By Jerome Aning
MANILA, Philippines — The 11 Chinese fishermen caught allegedly poaching off Hasa-hasa (Half Moon) shoal in the Spratly Islands are set to undergo inquest proceedings on Monday (May 12) before the Puerto Princesa city prosecutor, according to a Department of Justice official.
Prosecutor-General Claro Arellano, head of the DOJ-National Prosecution Service, said the inquest was supposed to take place last Friday when the complaint against the suspects was filed by arresting officers from the Philippine National Police-Maritime Group and docketed at the prosecutor’s office.
“The PNP brought the Chinese poachers last Friday for inquest. But they had no lawyer and interpreter. So the prosecutor asked them to come back on Monday. But the case was already docketed for inquest,” Arellano told reporters.
The DOJ official said the Chinese fishermen also refused to be be represented by public attorneys being provided to them at the hearing.
Arellano confirmed that the complaints filed by the PNP — all bailable — were violations of Republic Act No. 8550 or the Philippine Fisheries Code of 1998, particularly Sections 87 (poaching in Philippine waters) and 97 (fishing or taking of rare, threatened or endangered species); and RA 9147 or the RA 9147 or the Wildlife Resources Conservation and Protection Act of 2001.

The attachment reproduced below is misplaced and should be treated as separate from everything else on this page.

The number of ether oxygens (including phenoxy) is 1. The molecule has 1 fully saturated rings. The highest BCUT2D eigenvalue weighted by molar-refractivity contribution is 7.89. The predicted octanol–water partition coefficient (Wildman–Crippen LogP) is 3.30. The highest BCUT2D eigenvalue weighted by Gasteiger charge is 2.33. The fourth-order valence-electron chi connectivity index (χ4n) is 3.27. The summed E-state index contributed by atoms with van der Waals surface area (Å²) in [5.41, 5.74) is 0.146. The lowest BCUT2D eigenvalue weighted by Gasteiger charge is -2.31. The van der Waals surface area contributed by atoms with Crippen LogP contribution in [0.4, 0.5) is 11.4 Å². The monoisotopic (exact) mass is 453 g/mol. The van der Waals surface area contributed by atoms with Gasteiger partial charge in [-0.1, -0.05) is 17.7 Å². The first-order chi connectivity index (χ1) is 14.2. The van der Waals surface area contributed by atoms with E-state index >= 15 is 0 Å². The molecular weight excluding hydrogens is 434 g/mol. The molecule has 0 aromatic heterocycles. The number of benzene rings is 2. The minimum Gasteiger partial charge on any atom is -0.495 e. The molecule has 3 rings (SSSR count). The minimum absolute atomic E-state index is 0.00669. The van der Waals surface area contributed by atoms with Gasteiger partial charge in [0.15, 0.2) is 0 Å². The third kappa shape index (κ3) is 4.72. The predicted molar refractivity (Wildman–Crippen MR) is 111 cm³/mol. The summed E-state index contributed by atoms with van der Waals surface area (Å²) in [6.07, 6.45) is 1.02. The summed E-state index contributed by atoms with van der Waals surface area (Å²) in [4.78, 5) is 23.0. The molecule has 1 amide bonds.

The investigating prosecutor, Allen Ross Rodriguez, required the PNP to present the pieces of evidence seized from the fishermen, including their boat as well as the sea turtles, numbering about 350, that were seized from them.
The Chinese fishermen’s vessel will be subjected to inventory by the Palawan Council for Sustainable Development, composed of representatives from the local government units, the agriculture and environment departments, and the National Economic Development Authority.
The DOJ said the Bureau of Immigration might also charge the Chinese fisherman for illegal entry and hold off their departure.
Malacañang earlier said it would push through with the case against the fishermen despite a demand from the Chinese government for their release.